• Emily McDonnell

#1: Ice Plunge

Who doesn’t want to start the decade submerged in 5-degree water? Well, most people I’d imagine…

My first Weekly Adventure, one which I was joined by my partner, was to be an ice plunge in Plötzensee, our local lake, a place we have only ever dipped our feet while sipping beer and enjoying the sun’s warming rays. For a duo who poses the traits of hating cold water (me) and hating swimming (him), this seemed like a particularly ill-informed activity to undertake, but why not begin the year with (dad joke alert...) a splash.

We’ve been reading more and more about Wim Hof, aka the Iceman. A man who has scaled Mount Everest in just a pair of shorts and hiking boots, taken a 57-metre swim under ice, and run a barefoot half-marathon in the Arctic. It seems inhuman, right? But Wim Hof believes in the power of the cold for fighting modern disease and boosting energy, and to find the strength to take on the cold, all you need is master your breath and your mind.

In preparation, we sat opposite each other and took deep breaths. Rupert managed to get into the zone, fully embracing the Wim Hof breathing method, while I giggled and had to turn around and face the wall. Next up, a cold shower. Also a big fail. I sighed and crossed my fingers that it would be alright on the night.

With our backpack full of supplies - towels, water shoes, tea thermos - we set off. While en route, Rupert turned to me, ever the optimist, and said: “most people start training for this in autumn when the weather is still much milder”. Which, while not useful at this point in time, is better than the text my Mum sent me reminding me not to drown...

We must have looked quite the pair, jumping on the spot in layers of thermals and woollens, as a few joggers who had decided to brave the cold and the rain passed us by. There was no postponing it anymore. We were here and neither of us was prepared to admit defeat. It was go time.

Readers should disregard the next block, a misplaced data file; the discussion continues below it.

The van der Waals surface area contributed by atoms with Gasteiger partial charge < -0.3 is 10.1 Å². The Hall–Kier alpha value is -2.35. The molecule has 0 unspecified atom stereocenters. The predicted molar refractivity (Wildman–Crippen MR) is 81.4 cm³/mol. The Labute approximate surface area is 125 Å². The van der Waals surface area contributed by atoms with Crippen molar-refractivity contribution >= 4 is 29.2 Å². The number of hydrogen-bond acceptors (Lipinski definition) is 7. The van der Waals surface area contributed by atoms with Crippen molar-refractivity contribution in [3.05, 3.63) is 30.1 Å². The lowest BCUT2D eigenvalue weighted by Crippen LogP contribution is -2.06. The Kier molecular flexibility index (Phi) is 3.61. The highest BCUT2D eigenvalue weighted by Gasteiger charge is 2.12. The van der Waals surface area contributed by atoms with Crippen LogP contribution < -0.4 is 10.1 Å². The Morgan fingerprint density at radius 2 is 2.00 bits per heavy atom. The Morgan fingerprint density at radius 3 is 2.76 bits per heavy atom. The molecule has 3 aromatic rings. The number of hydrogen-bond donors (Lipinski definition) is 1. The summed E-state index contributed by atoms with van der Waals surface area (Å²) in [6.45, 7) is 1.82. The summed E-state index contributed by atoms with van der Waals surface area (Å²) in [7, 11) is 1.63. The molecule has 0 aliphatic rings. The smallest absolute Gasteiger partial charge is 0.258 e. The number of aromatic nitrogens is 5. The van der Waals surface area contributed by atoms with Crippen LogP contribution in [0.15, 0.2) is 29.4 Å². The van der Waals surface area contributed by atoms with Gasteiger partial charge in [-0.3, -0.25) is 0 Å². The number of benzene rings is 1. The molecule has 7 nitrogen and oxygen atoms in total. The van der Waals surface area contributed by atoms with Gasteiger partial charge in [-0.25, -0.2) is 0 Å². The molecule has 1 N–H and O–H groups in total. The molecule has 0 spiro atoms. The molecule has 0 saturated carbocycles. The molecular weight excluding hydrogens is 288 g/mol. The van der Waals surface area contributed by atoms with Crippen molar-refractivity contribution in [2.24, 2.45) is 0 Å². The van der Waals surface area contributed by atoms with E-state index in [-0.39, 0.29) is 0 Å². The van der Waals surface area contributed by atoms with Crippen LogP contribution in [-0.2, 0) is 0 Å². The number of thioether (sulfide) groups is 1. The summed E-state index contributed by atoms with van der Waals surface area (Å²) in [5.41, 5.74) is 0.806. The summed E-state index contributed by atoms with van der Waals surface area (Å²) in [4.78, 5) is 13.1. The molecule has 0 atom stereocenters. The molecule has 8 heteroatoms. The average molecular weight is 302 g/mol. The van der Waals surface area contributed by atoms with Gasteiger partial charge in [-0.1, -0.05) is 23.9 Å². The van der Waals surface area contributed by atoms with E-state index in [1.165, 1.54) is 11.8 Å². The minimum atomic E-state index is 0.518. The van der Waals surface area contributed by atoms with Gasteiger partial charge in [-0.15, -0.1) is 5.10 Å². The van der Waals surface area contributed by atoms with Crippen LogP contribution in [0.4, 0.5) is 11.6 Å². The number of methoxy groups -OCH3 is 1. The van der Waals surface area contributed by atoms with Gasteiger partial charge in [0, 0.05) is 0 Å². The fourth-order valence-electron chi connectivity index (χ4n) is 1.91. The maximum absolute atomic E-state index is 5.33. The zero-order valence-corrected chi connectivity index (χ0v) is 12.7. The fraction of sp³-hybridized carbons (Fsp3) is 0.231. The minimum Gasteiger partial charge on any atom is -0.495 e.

I won’t lie. It was cold. Very cold. As I eased myself into the water and pushed away from the side, the cold crept up my legs, under my skin and tried to travel into my bones. I tingled as though electricity pulsed through my body, and the cold gripped my chest. I could do nothing but feel; there have been very few moments when I have been that present. I might only have stayed in the water for 30 seconds but I really felt my inner power supply light up.

Would I do it again? Absolutely! Being submerged in the cold, surrounded by trees, knowing it’s just you against nature, does something wonderful to your mind. The sense of achievement plus the realisation that you’re capable of doing the things you put your mind to is intoxicating.

I might even consider taking cold showers…

Want to take your own ice plunge?

1. Preparation

I read up about ice plunges before I took my dip. I knew what to expect and understood how my body could react. Because it was my first attempt, I knew that my body could only handle a 30-60 second submersion (even if i felt ok while in the water). It was also essential that I focused on my breath, and inhaled and exhaled deeply and consistently to keep oxygen moving through my blood: panicking is the worst thing you can do.

I’d recommend browsing Wim Hof’s website and watching a few of his videos - he’s much more of an expert than I am! Pack lots of warm clothes, towels and hot tea. You’ll be so grateful for the extra warmth when you get out. I also took some (very unsexy) water shoes that allowed me to get in and out of the water without having to worry about cutting my feet open on the rocks.

It’s also key to do your homework before you decide where to take your plunge. You should avoid water with strong currents or places where it’s difficult to get out of the water. Also double check the water quality (look for clear water): for those planning a dip in Berlin, you can take a look at Berlin Badestellen to double check conditions.

2.Wrap up fast, celebrate later The feeling you have when you pull yourself out of the water is electrifying. My first instinct was to leap around and celebrate, but that is super dangerous as your body is rapidly cooling - 30 seconds in the water and I had lost feeling in my limbs. Quickly towel dry yourself and layer up, then dance around and high five your swim buddy(ies).

3. Don’t go alone You are, of course, shocking your body when you get into cold water, so please don’t go alone just in case you should react badly. Plus it’s much more fun to share the experience with someone. If none of your friends are mad enough to go with you, there are groups who organise plunges through the winter. For instance, there’s a group in Berlin called Ice Dippers who meet every Saturday.

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